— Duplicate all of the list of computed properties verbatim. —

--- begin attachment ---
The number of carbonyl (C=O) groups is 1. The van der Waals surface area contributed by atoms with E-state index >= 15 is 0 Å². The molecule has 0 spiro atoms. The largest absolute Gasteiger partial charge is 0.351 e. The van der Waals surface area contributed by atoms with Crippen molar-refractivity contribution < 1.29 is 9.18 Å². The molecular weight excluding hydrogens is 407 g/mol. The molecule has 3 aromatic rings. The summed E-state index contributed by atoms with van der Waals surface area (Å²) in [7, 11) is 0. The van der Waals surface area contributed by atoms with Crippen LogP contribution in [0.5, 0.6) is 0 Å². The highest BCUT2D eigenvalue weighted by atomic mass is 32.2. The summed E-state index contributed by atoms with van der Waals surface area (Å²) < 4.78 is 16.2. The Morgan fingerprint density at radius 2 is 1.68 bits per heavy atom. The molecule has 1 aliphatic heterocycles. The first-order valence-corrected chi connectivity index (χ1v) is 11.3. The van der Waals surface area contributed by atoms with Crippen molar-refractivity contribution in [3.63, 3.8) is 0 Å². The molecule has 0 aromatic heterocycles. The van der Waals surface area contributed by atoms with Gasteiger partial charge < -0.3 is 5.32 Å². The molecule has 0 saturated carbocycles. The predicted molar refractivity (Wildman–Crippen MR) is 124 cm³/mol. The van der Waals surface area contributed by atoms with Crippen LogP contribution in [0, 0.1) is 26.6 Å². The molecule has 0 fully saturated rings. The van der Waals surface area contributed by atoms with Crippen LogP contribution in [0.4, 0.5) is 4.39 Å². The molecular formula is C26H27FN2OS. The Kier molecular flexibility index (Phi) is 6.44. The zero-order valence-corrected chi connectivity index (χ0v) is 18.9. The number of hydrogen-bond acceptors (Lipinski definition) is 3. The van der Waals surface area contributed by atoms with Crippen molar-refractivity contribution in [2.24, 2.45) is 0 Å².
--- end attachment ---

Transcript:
The number of carbonyl (C=O) groups is 1. The van der Waals surface area contributed by atoms with E-state index >= 15 is 0 Å². The molecule has 0 spiro atoms. The largest absolute Gasteiger partial charge is 0.351 e. The van der Waals surface area contributed by atoms with Crippen molar-refractivity contribution < 1.29 is 9.18 Å². The molecular weight excluding hydrogens is 407 g/mol. The molecule has 3 aromatic rings. The summed E-state index contributed by atoms with van der Waals surface area (Å²) in [7, 11) is 0. The van der Waals surface area contributed by atoms with Crippen LogP contribution in [0.5, 0.6) is 0 Å². The highest BCUT2D eigenvalue weighted by atomic mass is 32.2. The summed E-state index contributed by atoms with van der Waals surface area (Å²) < 4.78 is 16.2. The Morgan fingerprint density at radius 2 is 1.68 bits per heavy atom. The molecule has 1 aliphatic heterocycles. The first-order valence-corrected chi connectivity index (χ1v) is 11.3. The van der Waals surface area contributed by atoms with Crippen molar-refractivity contribution in [3.63, 3.8) is 0 Å². The molecule has 0 aromatic heterocycles. The van der Waals surface area contributed by atoms with Gasteiger partial charge < -0.3 is 5.32 Å². The molecule has 0 saturated carbocycles. The predicted molar refractivity (Wildman–Crippen MR) is 124 cm³/mol. The van der Waals surface area contributed by atoms with Crippen LogP contribution in [0, 0.1) is 26.6 Å². The molecule has 0 fully saturated rings. The van der Waals surface area contributed by atoms with Crippen LogP contribution in [0.4, 0.5) is 4.39 Å². The molecular formula is C26H27FN2OS. The Kier molecular flexibility index (Phi) is 6.44. The zero-order valence-corrected chi connectivity index (χ0v) is 18.9. The number of hydrogen-bond acceptors (Lipinski definition) is 3. The van der Waals surface area contributed by atoms with Crippen molar-refractivity contribution in [2.24, 2.45) is 0 Å².